Gluten-Free Montana Mom offers Tips to Help You Keep Your Gluten-Free Guests Safe this Holiday Season

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Gluten-Free baker and co-owner of Montana-based Gluten-Free Prairie seized the moment last week when a friend called in a bit of a panic. Apparently the son is coming home to Montana for Christmas and bringing his gluten-free girlfriend along to “meet the parents”.

Holiday Baking for a Crowd is a Family Tradition on the Gluten-Free Prairie

Holiday Baking for a Crowd is a Family Tradition on the Gluten-Free Prairie

Following simple gluten-free guidelines this Holiday season will make traveling easier to digest

Every year millions of Americans brave the uncertainty of weather and traffic jams as they hit the open highway on the quest to embrace holiday traditions with their families. But it’s the seat at the Family Holiday Table that can be especially treacherous for those with Celiac Disease or Gluten-Sensitivity.
The friend knew that Deb and her daughter had been gluten-free since being diagnosed with Celiac Disease, almost 8 years ago. Celiac is the #1 genetic autoimmune disease in the world, and is manifested by a complete intolerance to ALL foods containing gluten (wheat, rye, barley).
Earlier this year Deb and her family started the company “Gluten-Free Prairie,” which is dedicated to providing fresh and healthy grain-based gluten-free products.
Deb gently talked her friend off the gluten-free ledge by sharing some tips to help keep her guest safe, including the good news that there has never been a better time to be gluten-free. Certainly, everyone knows someone who is gluten-free these days, making it very likely that many folks are having similar fears about hosting a gluten-free guest this holiday season.
The gluten-free consumer market is growing every day, and an increasing number of Americans are also traveling Gluten-Free, making it more likely than ever that a gluten-free friend or family member will be sharing your Holiday Table this year.
Why does going gluten-free seem to be all the rage?

Reasons for embracing the gluten-free way of life vary.

  •     Celiac Disease, an autoimmune condition manifested by a complete intolerance to all gluten-containing foods (wheat, rye, barley). Even a few crumbs can cause a severe reaction.
  •     Gluten-Sensitivity, a wide-ranging spectrum disorder which manifests with symptoms similar to Celiac but lacks the autoimmune response and doesn't cause damage to the small intestine.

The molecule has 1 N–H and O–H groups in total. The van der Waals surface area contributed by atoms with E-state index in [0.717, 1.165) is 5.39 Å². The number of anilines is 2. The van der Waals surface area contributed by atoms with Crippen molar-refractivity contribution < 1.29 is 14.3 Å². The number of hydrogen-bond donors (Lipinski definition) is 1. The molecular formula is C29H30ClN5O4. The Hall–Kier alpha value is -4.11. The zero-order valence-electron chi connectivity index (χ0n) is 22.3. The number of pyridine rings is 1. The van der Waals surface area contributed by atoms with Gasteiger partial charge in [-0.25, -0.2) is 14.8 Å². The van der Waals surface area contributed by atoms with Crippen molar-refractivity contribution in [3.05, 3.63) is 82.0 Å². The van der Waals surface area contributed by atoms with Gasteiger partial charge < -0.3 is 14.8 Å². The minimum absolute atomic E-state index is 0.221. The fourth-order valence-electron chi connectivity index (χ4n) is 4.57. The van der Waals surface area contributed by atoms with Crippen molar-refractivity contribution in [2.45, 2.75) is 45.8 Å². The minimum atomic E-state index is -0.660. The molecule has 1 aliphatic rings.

•     Lifestyle choice focusing on fitness and/or weight-loss. (Lady GaGa and Miley Sirus come to mind.)

No matter the reason, the solution is the same: strict adherence to a gluten-free diet.

Tips to keep your gluten-free guests safe this holiday season.

  •     Naturally gluten-free food stuffs are abundant. Readily available foods that are naturally gluten-free include ALL fresh fruits and vegetables. Even breadfruit is gluten-free.
  •     All untreated meat, fish and poultry* are naturally gluten-free. (*note: some wheat based fillers are added to processed meats. Also imitation crab generally contains wheat – so always read the labels). Many more foods are naturally gluten-free than not. If left un-stuffed and untreated, turkey, chicken, and beef are naturally gluten-free. All fish are naturally gluten-free.
  •     Read labels: The FDA now requires that the top 8 allergens (including wheat gluten), be listed on all food labels.
  •     Hidden sources of gluten (find a more extensive list on Deb’s Blog: Not Even A Crumb include soy sauce*, some modified food starch and beer* (*many gluten-free beers and GF soy sauce – “tamari”– are now available)
  •     Cross-contamination, where gluten-containing foods come in contact with gluten-free foods, remains the #1 concern.
  •     Food Preparation: The simplest way to avoid cross-contamination in a shared kitchen is to prepare gluten-free items on surfaces like glass plates using stainless steel utensils. (Wood and plastic utensils often retain bits of gluten, even after washing.) Use foil to line cookie sheets. Avoid toasters.
  •     Sauces and gravy: Wheat flour is a common thickener, but corn starch and gluten-free oat flour (available from Gluten-Free Prairie) are great substitutes.
  •     Many gluten-free flour mixes are now commercially available for the gluten-free home baker.
  •     And pure dark chocolate is always naturally gluten-free.

Millions of Americans will be taking on the new challenge of how to have a safe gluten-free experience at Family Holiday Table this year. No matter what side of the table you’re on, just know what’s in the food you’re serving and take heart…Celiac Disease is the only disease on the planet controlled by diet. Gluten-free consumers are used to reading labels and asking questions. We generally know what is safe for us to eat.
Deb Wheaton is a writer/blogger “Offering Easy to Digest Solutions for Living a Gluten-Free Lifestyle” at She is credited as co-author of the new book “500 Gluten-Free Dishes”, available at Baker Street in the Gallatin Valley Mall and She is also co/founder of Montana-based Gluten-Free Prairie, LLC (, offering certified gluten-free, grown-in-Montana grain-based products.
Deb is not a doctor, lawyer, rocket scientist or astronaut. But she IS a passionate advocate who is on a mission to raise awareness about Celiac Disease.

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